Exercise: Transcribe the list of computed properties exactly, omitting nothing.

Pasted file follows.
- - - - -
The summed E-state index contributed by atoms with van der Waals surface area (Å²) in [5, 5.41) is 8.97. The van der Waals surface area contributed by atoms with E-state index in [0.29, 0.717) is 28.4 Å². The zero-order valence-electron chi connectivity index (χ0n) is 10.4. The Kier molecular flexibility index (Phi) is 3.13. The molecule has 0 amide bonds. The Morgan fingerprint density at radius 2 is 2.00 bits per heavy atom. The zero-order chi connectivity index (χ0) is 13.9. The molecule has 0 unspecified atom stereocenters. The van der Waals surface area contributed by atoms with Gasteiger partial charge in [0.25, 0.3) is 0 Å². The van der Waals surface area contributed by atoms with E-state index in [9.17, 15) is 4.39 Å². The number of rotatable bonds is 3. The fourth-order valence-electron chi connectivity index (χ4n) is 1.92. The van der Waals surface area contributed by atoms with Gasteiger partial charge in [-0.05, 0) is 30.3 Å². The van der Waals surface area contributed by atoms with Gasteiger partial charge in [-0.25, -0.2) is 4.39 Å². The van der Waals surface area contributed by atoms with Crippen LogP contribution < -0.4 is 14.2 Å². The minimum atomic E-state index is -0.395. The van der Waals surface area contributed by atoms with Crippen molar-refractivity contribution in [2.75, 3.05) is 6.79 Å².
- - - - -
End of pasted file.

The summed E-state index contributed by atoms with van der Waals surface area (Å²) in [5, 5.41) is 8.97. The van der Waals surface area contributed by atoms with E-state index in [0.29, 0.717) is 28.4 Å². The zero-order valence-electron chi connectivity index (χ0n) is 10.4. The Kier molecular flexibility index (Phi) is 3.13. The molecule has 0 amide bonds. The Morgan fingerprint density at radius 2 is 2.00 bits per heavy atom. The zero-order chi connectivity index (χ0) is 13.9. The molecule has 0 unspecified atom stereocenters. The van der Waals surface area contributed by atoms with Gasteiger partial charge in [0.25, 0.3) is 0 Å². The van der Waals surface area contributed by atoms with E-state index in [9.17, 15) is 4.39 Å². The number of rotatable bonds is 3. The fourth-order valence-electron chi connectivity index (χ4n) is 1.92. The van der Waals surface area contributed by atoms with Gasteiger partial charge in [-0.05, 0) is 30.3 Å². The van der Waals surface area contributed by atoms with Gasteiger partial charge in [-0.25, -0.2) is 4.39 Å². The van der Waals surface area contributed by atoms with Crippen LogP contribution < -0.4 is 14.2 Å². The minimum atomic E-state index is -0.395. The van der Waals surface area contributed by atoms with Crippen molar-refractivity contribution in [2.75, 3.05) is 6.79 Å².